This interface will soon cease to be publicly available. Use the new interface instead. Click here to switch over now.

Cookies on our website

We use cookies on this website, mainly to provide a secure browsing experience but also to collect statistics on how the website is used. You can find out more about the cookies we set, the information we store and how we use it on the cookies page.

Skaldic Poetry of the Scandinavian Middle Ages

login: password: stay logged in: help

Ǫrvar-Oddr (ǪrvOdd)

volume 8; ed. Margaret Clunies Ross;

Lausavísur (Lv) - 32

not in Skj

Lausavísur — ǪrvOdd LvVIII

Not published: do not cite (ǪrvOdd LvVIII)

 1   2   3   4   5   6   7   8   9   10   11   12   13   14   15   16   17   18   19   20   21   22   23   24   25   26   27   28   29   30   31   32 

SkP info: VIII, 859

old edition introduction edition manuscripts transcriptions concordance search files

13 — ǪrvOdd Lv 13VIII (Ǫrv 46)

edition interactive full text transcriptions old edition references concordance


Cite as: Margaret Clunies Ross (ed.) 2017, ‘Ǫrvar-Odds saga 46 (Ǫrvar-Oddr, Lausavísur 13)’ in Margaret Clunies Ross (ed.), Poetry in fornaldarsögur. Skaldic Poetry of the Scandinavian Middle Ages 8. Turnhout: Brepols, p. 859.

Sigurðr, vartu eigi,         er á Selund feldak
bræðr bölharða         Brand ok Agnar,
Ásmund, Ingjald,         Álfr var inn fimti.
En þú heima látt         í höll konungs,
skrökmálasamr,         skauð hernumin.

Sigurðr, vartu eigi, er feldak á Selund bölharða bræðr Brand ok Agnar, Ásmund, Ingjald, Álfr var inn fimti. En þú, skrökmálasamr, látt heima í höll konungs, hernumin skauð.

Sigurðr, you were not [there] when on Sjælland I felled the harm-hard brothers Brandr and Agnarr, Ásmundr, Ingjaldr; Álfr was the fifth. But you, babbler of lies, lay at home in the king’s hall, you forcibly taken cunt.

Mss: 7(54v), 344a(21v), 343a(77r), 471(89r), 173ˣ(53v) (ll. 1-8) (Ǫrv)

Readings: [1] Sigurðr: so all others, ok Sigurðr 7;    eigi: ei 173ˣ    [2] er: om. 344a, 343a, 173ˣ;    Selund: Sælundi 344a, 343a, Sælǫndum 173ˣ    [3] bræðr bölharða: bræðr mjök bölharða 344a, bræðr í böð harða 343a, bræðr böðharða 471, er ek bræðr felda 173ˣ    [4] Agnar: Angarr 173ˣ    [5] Ingjald: Ingjall 344a    [6] Álfr var: Álf 344a;    fimti: fimta 344a    [7] látt: sazt 173ˣ    [8] konungs: kominn 173ˣ    [9] skrökmála‑: ‘skrokmæla’ 471    [10] skauð: ‘skud’ 344a

Editions: Skj: Anonyme digte og vers [XIII], E. 10. Vers af Fornaldarsagaer: Af Ǫrvar-Oddssaga VII 13: AII, 300, BII, 319, Skald II, 170; Ǫrv 1888, 162-3, Ǫrv 1892, 81, FSGJ 2, 316; Edd. Min. 68.

Context: As for Ǫrv 45.

Notes: [All]: In this stanza Oddr accuses Sigurðr of not being present when he, in company with Ásmundr and Hjálmarr, fought on the Danish island of Selund (ModDan. Sjælland, ModEngl. Zealand) against five berserk brothers, Brandr, Ásmundr, Agnarr, Ingjaldr and Álfr. According to the saga, Oddr killed all the brothers without suffering a single wound (Ǫrv 1888, 66-7; Ǫrv 1892, 35-6). — [All]: This stanza has ten lines, instead of the usual eight, and most eds regard ll. 5-6 as a later insertion; however, they are present in all mss and the names correspond to those of the five berserk brothers in the prose saga. Ms. 173ˣ has ll. 5-6 but omits ll. 9-10. — [3] bölharða ‘harm-hard’: This is the reading of 7 and 344a. The cpd is a hap. leg. and its meaning is presumably that the berserk brothers were tough when faced with the rigours of battle. Skj B and Skald prefer the reading of 471 (supported by that of 343a), böðharða ‘battle-hard’, a cpd attested from several skaldic poems (cf. LP: bǫðharðr). — [9] skrökmálasamr ‘babbler of lies’: Lit. ‘falsehood-talkative’. This hap. leg. cpd echoes the kynmálasamr ‘marvellously talkative’ of Ǫrv 45/7. — [10] hernumin skauð ‘you forcibly taken cunt’: A very strong insult. Skauð is often translated ‘wretch, coward, good-for-nothing’ (cf. Skj B’s translation and LP: skauð), and undoubtedly the general implication of the term is that a man referred to in such language is unmanly. However, skauð, a f. noun, has the specific sense of the internal female genitalia (cf. OE sceað, ModEngl. sheath, Lat. vagina) and Fritzner: skauð 1 gives citations of the term’s pejorative use when applied to a man. In combination with the adjectival p. p. hernumin ‘captured, taken by force’ there is no doubt of the pejorative implication of skauð, as the verb hernema is frequently used of women captured in raids or fighting and forced to become men’s concubines; see Fritzner: hernema 2 and the use of the same p. p. in Ǫrv 50/7.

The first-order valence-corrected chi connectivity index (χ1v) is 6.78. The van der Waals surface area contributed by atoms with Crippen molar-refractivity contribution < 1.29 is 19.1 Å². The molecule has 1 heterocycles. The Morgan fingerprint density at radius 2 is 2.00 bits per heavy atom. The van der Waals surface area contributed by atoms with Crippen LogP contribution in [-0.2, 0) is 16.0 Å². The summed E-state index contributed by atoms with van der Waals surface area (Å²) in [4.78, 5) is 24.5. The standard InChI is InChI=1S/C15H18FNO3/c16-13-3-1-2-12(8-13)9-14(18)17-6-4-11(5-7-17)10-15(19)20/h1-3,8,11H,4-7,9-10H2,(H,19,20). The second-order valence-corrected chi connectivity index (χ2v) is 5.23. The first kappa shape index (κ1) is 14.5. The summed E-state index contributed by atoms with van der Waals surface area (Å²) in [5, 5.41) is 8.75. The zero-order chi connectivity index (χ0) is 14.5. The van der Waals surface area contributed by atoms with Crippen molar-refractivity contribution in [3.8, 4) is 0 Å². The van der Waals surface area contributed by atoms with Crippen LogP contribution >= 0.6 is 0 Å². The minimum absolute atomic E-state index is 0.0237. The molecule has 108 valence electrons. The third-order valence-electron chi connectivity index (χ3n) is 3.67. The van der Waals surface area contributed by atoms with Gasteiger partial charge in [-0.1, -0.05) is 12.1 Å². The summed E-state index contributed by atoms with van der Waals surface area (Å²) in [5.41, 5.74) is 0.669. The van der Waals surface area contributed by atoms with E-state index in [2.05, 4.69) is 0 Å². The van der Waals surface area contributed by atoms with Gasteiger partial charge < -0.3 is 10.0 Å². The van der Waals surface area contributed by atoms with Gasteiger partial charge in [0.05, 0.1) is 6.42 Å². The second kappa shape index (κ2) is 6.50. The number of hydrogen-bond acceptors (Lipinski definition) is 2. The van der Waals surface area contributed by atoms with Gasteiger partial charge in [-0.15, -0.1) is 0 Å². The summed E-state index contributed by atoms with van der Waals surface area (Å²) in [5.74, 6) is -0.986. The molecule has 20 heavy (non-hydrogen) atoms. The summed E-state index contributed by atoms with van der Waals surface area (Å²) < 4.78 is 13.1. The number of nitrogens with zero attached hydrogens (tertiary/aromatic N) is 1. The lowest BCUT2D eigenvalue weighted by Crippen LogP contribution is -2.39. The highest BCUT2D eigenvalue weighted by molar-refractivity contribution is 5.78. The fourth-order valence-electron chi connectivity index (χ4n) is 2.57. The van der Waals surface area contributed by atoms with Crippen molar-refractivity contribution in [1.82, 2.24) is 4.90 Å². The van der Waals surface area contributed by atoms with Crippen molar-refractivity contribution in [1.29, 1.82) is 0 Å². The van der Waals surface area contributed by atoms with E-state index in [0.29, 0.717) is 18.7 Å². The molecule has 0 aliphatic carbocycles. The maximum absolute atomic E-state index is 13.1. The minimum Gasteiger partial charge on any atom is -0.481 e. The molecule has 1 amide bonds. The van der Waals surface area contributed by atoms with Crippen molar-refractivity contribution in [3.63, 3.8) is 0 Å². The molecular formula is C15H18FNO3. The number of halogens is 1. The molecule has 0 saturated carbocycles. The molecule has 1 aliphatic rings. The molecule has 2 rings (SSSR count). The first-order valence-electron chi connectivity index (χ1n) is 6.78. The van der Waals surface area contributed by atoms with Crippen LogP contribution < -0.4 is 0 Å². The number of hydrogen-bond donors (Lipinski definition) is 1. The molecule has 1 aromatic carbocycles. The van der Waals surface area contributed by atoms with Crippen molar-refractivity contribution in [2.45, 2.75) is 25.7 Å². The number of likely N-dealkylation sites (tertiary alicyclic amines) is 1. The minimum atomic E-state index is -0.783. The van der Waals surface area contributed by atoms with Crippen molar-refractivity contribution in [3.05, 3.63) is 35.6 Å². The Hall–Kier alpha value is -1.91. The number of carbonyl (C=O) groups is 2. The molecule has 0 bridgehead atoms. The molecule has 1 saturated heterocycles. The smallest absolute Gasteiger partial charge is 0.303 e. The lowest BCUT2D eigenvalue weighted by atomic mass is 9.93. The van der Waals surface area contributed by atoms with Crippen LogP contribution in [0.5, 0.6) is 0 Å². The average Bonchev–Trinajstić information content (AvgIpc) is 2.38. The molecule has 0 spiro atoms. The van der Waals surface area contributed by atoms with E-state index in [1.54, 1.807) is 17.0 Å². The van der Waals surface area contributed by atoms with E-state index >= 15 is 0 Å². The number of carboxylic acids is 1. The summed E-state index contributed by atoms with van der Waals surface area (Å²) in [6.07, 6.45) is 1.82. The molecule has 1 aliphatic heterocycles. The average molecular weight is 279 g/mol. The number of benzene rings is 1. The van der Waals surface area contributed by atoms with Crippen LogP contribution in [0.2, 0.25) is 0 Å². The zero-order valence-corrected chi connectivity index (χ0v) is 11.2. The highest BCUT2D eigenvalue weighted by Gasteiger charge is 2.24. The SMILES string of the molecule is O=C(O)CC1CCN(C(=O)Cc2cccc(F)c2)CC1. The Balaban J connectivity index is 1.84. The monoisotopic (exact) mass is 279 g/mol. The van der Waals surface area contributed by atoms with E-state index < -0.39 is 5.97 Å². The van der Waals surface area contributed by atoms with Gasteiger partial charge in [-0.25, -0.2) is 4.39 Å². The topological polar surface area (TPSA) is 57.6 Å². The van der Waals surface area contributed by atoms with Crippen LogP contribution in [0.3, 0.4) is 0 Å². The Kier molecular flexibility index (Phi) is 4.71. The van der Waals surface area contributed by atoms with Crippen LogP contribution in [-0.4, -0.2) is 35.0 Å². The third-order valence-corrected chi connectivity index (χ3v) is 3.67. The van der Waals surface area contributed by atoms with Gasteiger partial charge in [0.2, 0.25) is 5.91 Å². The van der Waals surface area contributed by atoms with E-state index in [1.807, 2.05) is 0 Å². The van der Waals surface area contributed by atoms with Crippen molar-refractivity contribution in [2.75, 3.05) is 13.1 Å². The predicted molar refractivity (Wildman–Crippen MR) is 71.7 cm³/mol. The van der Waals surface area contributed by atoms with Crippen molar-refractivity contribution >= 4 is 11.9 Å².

© Skaldic Project Academic Body, unless otherwise noted. Database structure and interface developed by Tarrin Wills. All users of material on this database are reminded that its content may be either subject to copyright restrictions or is the property of the custodians of linked databases that have given permission for members of the skaldic project to use their material for research purposes. Those users who have been given access to as yet unpublished material are further reminded that they may not use, publish or otherwise manipulate such material except with the express permission of the individual editor of the material in question and the General Editor of the volume in which the material is to be published. Applications for permission to use such material should be made in the first instance to the General Editor of the volume in question. All information that appears in the published volumes has been thoroughly reviewed. If you believe some information here is incorrect please contact Tarrin Wills with full details.